You can and it will install the updated components but your CPU might not benefit from the newest exploit fixes and for older CPU's as you can see via InSpectre and it's report there can be a variable performance impact from having the software workaround installed without full hardware support or bios updates which again is mostly for older processor models.
Well I would install it, my CPU's still running at stock, no need to go higher as I get the framerates I desire in the games I need them (basically only Overwatch right now, constant 142fps with all the eye candy at 1440p). I could overclock, I'm not too worried about performance inpact to be honest.
But since the description of the update didn't mention Haswell, I wondered if there were any fixes for Haswell in there anyway (if not, no need to install the update), as I don't even know if Haswell is vulvernable to that kind of attack since it might not even have the required features to be vulvernable. Hence my question.
From what I know the updates go back to at least Sandy Bridge if not earlier but it could be that this latest update only applies to newer processor models as these are the only ones vulnerable but chances are it's going to be like the previous updates and Intel is starting with these and then down the line further updates to this KB article will start covering older processor models as well.
Pretty sure framerate isn't going to be affected though and it's access speeds, latency and loading of data such as boot times, HDD and SSD speeds and the like. In-game performance once the update is applied and everything has loaded should remain pretty similar but I have not read up too much about this last round of exploit patches and their impact on overall computer speeds so I could be wrong with these latest patches if they have a more noticeable impact on overall performance than before.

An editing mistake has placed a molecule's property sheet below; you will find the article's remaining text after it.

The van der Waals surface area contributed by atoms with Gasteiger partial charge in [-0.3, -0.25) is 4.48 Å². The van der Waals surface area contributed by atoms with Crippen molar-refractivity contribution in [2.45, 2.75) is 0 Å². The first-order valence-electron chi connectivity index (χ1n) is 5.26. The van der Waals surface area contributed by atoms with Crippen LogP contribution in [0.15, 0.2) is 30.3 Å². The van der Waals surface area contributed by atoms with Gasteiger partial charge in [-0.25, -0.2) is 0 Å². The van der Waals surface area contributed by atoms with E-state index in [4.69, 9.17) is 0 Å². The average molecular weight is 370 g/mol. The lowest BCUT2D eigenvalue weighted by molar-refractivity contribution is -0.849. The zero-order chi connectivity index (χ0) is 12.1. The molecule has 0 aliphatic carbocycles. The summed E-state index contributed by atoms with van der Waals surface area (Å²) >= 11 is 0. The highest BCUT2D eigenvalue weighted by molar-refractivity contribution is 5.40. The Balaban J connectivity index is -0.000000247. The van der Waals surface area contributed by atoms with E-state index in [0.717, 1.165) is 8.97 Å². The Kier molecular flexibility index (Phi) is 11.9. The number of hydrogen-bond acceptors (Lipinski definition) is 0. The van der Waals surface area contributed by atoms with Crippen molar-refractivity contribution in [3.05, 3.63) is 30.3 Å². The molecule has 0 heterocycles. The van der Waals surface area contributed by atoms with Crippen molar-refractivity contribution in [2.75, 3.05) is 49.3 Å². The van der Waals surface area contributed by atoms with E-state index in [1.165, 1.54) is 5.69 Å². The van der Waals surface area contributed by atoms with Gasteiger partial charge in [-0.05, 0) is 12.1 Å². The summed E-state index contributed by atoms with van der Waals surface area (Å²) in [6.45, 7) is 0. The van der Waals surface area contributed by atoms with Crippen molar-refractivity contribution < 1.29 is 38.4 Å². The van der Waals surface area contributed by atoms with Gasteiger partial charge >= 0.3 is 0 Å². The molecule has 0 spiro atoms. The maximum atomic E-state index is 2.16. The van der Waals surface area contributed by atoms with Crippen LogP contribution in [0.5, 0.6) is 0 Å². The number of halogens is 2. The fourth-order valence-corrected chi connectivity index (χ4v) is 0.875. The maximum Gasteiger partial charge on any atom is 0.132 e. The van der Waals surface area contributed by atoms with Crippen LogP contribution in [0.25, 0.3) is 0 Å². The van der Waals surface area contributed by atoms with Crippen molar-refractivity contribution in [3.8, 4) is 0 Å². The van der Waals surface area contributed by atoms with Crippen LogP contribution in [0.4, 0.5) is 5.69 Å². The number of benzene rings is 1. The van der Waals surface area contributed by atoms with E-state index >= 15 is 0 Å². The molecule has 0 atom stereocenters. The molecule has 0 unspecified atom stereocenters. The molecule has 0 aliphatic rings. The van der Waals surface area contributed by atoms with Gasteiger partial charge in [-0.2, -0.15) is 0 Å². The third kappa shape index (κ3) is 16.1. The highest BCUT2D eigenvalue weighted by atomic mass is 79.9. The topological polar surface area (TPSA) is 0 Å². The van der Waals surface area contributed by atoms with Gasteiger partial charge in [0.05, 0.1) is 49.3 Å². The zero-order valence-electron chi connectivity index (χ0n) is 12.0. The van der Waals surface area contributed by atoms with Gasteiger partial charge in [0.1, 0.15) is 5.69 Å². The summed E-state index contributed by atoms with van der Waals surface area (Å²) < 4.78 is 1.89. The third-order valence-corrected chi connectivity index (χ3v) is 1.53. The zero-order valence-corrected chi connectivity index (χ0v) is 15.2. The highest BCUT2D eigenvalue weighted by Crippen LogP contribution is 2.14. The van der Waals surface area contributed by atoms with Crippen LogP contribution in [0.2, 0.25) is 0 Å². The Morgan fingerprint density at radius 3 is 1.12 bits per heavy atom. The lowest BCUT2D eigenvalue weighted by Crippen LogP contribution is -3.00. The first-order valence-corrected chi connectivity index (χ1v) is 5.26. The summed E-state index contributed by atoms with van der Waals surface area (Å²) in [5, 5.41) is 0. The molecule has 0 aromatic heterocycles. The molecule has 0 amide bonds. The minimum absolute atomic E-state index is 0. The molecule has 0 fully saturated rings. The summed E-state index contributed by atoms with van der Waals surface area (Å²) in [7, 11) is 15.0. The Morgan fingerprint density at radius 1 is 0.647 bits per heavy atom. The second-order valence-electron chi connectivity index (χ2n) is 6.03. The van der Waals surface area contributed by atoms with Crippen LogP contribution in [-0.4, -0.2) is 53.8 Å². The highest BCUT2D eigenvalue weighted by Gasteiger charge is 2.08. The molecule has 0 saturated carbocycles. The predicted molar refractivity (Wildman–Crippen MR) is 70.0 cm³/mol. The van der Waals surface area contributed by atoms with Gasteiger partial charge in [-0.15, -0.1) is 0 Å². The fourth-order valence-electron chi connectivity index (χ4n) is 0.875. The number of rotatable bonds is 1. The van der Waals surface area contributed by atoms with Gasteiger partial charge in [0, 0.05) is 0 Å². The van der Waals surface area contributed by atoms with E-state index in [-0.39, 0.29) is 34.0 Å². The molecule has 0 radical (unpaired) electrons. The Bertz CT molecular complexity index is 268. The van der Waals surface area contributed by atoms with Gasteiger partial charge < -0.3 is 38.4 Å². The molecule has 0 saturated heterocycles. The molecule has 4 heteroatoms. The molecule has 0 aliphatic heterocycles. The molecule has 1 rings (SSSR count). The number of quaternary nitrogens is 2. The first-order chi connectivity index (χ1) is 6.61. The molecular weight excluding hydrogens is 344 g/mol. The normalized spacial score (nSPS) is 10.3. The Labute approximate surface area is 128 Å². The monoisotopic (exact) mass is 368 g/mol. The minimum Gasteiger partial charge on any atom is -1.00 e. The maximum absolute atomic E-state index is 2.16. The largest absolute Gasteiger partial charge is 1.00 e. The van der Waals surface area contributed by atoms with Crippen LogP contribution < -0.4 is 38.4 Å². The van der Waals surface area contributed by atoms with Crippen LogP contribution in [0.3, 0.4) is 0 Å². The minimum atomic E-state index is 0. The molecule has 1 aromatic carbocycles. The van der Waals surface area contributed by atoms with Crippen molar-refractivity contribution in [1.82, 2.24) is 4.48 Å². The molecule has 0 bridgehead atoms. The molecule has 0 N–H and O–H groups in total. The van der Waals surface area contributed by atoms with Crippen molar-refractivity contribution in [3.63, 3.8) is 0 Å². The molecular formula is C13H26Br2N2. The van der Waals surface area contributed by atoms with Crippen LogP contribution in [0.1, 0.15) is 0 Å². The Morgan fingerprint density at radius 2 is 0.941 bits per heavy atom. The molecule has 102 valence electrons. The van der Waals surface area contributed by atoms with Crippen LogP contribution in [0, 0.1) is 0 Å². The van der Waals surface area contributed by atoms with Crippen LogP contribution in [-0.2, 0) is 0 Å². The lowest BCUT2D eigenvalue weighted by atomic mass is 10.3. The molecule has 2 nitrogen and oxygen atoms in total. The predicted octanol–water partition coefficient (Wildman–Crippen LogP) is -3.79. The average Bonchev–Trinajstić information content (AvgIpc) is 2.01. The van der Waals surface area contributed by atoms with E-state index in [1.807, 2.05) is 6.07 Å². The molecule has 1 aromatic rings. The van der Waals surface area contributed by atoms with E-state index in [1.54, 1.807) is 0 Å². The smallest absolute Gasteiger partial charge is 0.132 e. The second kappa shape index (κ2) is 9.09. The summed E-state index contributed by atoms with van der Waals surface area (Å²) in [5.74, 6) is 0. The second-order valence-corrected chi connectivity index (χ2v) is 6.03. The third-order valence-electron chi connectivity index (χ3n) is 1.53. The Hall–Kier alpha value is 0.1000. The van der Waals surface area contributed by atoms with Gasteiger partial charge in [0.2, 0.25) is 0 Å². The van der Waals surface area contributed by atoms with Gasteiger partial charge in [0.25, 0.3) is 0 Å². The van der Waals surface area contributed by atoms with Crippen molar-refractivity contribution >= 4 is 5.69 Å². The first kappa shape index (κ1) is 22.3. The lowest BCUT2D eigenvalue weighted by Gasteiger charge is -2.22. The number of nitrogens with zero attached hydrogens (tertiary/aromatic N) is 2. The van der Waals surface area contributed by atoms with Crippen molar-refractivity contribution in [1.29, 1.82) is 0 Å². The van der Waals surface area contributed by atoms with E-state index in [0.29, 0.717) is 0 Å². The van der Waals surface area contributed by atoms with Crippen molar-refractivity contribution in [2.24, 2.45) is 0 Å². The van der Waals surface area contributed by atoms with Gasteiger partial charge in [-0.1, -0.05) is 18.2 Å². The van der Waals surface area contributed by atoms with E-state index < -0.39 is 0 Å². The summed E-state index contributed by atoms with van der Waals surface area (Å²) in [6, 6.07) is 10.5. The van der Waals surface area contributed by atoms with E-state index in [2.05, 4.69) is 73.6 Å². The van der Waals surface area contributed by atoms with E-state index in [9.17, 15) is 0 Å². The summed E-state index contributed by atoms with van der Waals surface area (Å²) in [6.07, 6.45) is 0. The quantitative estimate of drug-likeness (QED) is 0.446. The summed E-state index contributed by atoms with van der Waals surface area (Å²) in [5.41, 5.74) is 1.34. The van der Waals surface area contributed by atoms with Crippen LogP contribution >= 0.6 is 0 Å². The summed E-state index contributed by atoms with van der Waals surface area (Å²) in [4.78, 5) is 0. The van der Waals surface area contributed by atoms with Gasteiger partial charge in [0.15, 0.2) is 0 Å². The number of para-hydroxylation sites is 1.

(Though I do know older hardware without full bios update support or improvements in the hardware itself is going to be affected more.)
If Microsoft has updated priority of this update then once it covers your CPU hardware a check via the settings app should find and install it too so if that doesn't find anything you can probably skip it and it doesn't apply currently.
EDIT: Updated the post a bit, I'm pretty sure you can skip it if Windows Update isn't finding anything and if you do install it or if Windows itself installs it as part of the monthly rollup or otherwise then you can use the above utility for InSpectre to disable the workaround on a OS level and compare if performance seems off.
From my own testing of this I've mainly noticed a slight change in boot speed although the OS is up and running pretty quickly after it's reached the login screen same as before.
(The Intel Optane SSD test somewhere on these forums seemed less than ideal though even if it's still fast it did show a noticeable speed reduction until the workaround was disabled.)